(Independent) Parliament Votes for Same Sex Marriage Bill

Members of Parliament tonight overwhelming endorsed historic legislation that will give gay couples the equal right to marry.

Almost half a century after homosexuality was legalised in Britain the House of Commons voted by a majority of 400 to 175 to redefine marriage and make it available to all.

But embarrassingly for David Cameron he failed to get a majority of his own MPs to support the move. 139 Tories, including two cabinet ministers, rebelled against the Government with just 132 supporting the measure. There were 75 abstentions.

Read it all.


Posted in * Culture-Watch, * International News & Commentary, --Civil Unions & Partnerships, Anthropology, England / UK, Ethics / Moral Theology, Law & Legal Issues, Marriage & Family, Sexuality, Theology

5 comments on “(Independent) Parliament Votes for Same Sex Marriage Bill

  1. drummie says:

    The British “Empire” has been a small shell of what it once was for quite some time. This is the death rattle of a dying country. If it is not taken over by the Islamist immigrants, England and the rest of the UK are doomed. Enshrining sodomy into normalcy will not work there or anywhere else. Please if you want to say I am wrong, show me any culture that has survived after embracing sodomy.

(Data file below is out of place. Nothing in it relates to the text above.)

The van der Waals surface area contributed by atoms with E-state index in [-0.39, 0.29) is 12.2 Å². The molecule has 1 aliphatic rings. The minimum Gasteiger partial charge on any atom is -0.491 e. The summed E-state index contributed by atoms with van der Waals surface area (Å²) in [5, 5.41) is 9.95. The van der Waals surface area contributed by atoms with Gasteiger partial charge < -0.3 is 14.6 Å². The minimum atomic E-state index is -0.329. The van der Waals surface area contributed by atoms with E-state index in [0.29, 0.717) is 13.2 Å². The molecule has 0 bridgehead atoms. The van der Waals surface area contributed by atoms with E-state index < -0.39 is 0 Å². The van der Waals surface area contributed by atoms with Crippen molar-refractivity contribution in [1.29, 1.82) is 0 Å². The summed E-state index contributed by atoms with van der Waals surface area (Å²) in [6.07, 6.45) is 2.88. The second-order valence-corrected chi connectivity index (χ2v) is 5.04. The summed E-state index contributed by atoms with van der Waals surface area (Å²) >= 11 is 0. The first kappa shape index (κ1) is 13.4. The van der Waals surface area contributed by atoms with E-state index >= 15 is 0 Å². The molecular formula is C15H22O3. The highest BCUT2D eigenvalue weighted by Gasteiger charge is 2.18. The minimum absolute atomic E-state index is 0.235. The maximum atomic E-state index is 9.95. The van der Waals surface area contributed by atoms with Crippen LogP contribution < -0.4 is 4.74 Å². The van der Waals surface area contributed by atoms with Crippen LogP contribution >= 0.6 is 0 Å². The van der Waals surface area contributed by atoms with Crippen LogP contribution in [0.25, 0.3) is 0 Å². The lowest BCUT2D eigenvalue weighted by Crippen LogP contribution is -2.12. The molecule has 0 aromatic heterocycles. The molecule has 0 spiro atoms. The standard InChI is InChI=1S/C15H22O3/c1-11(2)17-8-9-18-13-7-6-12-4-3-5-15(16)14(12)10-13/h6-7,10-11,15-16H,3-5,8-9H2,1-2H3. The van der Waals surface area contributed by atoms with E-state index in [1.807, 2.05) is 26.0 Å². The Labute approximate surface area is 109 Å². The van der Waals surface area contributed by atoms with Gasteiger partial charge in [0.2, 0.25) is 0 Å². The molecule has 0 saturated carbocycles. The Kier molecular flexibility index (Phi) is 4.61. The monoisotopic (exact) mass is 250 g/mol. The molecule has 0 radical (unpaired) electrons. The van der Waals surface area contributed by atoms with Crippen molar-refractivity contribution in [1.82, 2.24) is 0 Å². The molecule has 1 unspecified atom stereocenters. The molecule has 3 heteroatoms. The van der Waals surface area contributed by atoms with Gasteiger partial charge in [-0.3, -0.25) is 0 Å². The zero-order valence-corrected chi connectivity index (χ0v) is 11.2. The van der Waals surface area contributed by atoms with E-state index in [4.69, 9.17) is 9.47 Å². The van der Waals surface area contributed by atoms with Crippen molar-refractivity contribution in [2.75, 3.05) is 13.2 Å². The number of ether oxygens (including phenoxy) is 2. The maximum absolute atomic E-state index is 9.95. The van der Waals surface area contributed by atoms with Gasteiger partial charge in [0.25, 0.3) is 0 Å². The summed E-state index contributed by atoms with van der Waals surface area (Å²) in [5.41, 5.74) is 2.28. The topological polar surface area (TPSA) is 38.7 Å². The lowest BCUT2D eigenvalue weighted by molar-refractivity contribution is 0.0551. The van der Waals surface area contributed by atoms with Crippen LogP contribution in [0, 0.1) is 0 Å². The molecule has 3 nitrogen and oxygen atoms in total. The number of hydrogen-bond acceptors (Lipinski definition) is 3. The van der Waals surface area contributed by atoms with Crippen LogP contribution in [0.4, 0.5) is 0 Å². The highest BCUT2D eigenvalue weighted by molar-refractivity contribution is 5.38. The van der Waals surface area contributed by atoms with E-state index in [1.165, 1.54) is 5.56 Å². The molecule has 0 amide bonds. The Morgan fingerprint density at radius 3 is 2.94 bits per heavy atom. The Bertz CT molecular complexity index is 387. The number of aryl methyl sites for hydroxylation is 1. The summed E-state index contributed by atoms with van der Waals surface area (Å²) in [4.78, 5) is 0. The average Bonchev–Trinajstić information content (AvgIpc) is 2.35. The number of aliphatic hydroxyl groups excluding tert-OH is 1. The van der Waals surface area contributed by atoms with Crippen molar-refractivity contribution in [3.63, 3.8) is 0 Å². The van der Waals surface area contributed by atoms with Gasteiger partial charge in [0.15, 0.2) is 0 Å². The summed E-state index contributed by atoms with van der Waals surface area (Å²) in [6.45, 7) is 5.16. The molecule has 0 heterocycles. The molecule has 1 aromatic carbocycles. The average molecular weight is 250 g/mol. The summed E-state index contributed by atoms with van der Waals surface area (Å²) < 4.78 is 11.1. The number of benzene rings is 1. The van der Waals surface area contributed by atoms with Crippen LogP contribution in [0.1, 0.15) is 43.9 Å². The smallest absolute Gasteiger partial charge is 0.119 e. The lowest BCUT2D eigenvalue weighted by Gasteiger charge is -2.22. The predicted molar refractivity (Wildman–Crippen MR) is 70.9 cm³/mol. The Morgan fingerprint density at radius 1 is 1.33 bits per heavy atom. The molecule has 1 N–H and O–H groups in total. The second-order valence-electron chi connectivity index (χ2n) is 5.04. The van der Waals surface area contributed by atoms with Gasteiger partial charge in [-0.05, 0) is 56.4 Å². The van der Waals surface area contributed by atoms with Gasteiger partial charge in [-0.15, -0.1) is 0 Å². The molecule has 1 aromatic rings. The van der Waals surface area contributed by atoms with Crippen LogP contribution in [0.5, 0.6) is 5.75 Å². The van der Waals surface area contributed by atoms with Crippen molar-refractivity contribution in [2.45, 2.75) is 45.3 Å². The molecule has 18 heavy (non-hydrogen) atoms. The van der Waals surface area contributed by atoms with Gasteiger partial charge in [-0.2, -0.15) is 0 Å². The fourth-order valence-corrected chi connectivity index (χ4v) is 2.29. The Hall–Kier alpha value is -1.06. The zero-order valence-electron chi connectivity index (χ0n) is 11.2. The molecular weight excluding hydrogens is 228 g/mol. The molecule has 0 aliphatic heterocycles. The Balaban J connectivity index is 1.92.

2. Katherine says:

    Sic transit gloria mundi.

  3. Katherine says:

    I see by articles linked at Anglican Mainstream that this is not a vote which enacts the bill as law. It moves it a step along in the process. What hope is there that this will ultimately fail?

  4. Terry Tee says:

    Katherine, the House of Lords can in theory reject the bill, but is unlikely to do so. Even although the largest group there are crossbenchers, ie independents, there is a deeply held tradition that the peers only vote down the legislation of the lower house if it contravenes the constitution. You might be surprised to hear that we have one; it is ‘unwritten’ ie has accrued by convention, precedence and recognition.

  5. Terry Tee says:

    Addendum: of course, Katherine, the Queen could in theory refuse to sign the act which brings the legislation into law. But the monarch would never act contrary to parliament’s expressed wishes. In cases like this her largely symbolic role as governor of the Church of England is meaningless.